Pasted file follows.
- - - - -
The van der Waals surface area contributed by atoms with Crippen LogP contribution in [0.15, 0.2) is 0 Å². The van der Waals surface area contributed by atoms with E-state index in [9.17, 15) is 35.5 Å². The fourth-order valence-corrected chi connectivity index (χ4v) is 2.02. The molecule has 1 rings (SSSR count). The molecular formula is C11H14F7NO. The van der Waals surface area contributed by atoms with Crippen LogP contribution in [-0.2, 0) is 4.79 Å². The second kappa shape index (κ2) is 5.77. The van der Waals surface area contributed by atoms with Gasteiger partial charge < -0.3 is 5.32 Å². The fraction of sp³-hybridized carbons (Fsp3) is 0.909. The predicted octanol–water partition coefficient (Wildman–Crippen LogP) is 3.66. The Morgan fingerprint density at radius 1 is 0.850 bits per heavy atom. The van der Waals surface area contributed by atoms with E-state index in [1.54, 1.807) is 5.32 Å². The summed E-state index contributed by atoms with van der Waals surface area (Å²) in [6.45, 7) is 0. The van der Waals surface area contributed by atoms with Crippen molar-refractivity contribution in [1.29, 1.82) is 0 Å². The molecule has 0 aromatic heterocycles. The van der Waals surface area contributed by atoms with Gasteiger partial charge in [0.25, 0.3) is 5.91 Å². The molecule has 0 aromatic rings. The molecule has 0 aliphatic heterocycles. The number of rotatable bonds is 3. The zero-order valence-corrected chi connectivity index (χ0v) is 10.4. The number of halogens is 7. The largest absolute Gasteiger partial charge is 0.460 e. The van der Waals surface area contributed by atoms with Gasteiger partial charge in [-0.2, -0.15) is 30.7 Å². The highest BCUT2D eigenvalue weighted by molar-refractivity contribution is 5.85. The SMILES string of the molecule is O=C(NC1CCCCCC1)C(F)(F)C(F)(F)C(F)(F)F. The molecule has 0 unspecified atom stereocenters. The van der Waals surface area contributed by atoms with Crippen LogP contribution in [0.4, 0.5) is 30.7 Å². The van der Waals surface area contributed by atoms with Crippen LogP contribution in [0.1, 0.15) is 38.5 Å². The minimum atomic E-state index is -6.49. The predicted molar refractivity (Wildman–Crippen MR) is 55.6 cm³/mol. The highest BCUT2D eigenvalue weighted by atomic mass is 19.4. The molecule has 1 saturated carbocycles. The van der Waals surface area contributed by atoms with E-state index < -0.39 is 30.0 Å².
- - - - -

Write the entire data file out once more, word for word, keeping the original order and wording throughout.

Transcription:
The van der Waals surface area contributed by atoms with Crippen LogP contribution in [0.15, 0.2) is 0 Å². The van der Waals surface area contributed by atoms with E-state index in [9.17, 15) is 35.5 Å². The fourth-order valence-corrected chi connectivity index (χ4v) is 2.02. The molecule has 1 rings (SSSR count). The molecular formula is C11H14F7NO. The van der Waals surface area contributed by atoms with Crippen LogP contribution in [-0.2, 0) is 4.79 Å². The second kappa shape index (κ2) is 5.77. The van der Waals surface area contributed by atoms with Gasteiger partial charge < -0.3 is 5.32 Å². The fraction of sp³-hybridized carbons (Fsp3) is 0.909. The predicted octanol–water partition coefficient (Wildman–Crippen LogP) is 3.66. The Morgan fingerprint density at radius 1 is 0.850 bits per heavy atom. The van der Waals surface area contributed by atoms with E-state index in [1.54, 1.807) is 5.32 Å². The summed E-state index contributed by atoms with van der Waals surface area (Å²) in [6.45, 7) is 0. The van der Waals surface area contributed by atoms with Crippen molar-refractivity contribution in [1.29, 1.82) is 0 Å². The molecule has 0 aromatic heterocycles. The van der Waals surface area contributed by atoms with Gasteiger partial charge in [0.25, 0.3) is 5.91 Å². The molecule has 0 aromatic rings. The molecule has 0 aliphatic heterocycles. The number of rotatable bonds is 3. The zero-order valence-corrected chi connectivity index (χ0v) is 10.4. The number of halogens is 7. The largest absolute Gasteiger partial charge is 0.460 e. The van der Waals surface area contributed by atoms with Gasteiger partial charge in [-0.2, -0.15) is 30.7 Å². The highest BCUT2D eigenvalue weighted by molar-refractivity contribution is 5.85. The SMILES string of the molecule is O=C(NC1CCCCCC1)C(F)(F)C(F)(F)C(F)(F)F. The molecule has 0 unspecified atom stereocenters. The van der Waals surface area contributed by atoms with Crippen LogP contribution in [0.4, 0.5) is 30.7 Å². The van der Waals surface area contributed by atoms with Crippen LogP contribution in [0.1, 0.15) is 38.5 Å². The minimum atomic E-state index is -6.49. The predicted molar refractivity (Wildman–Crippen MR) is 55.6 cm³/mol. The highest BCUT2D eigenvalue weighted by atomic mass is 19.4. The molecule has 1 saturated carbocycles. The van der Waals surface area contributed by atoms with E-state index < -0.39 is 30.0 Å².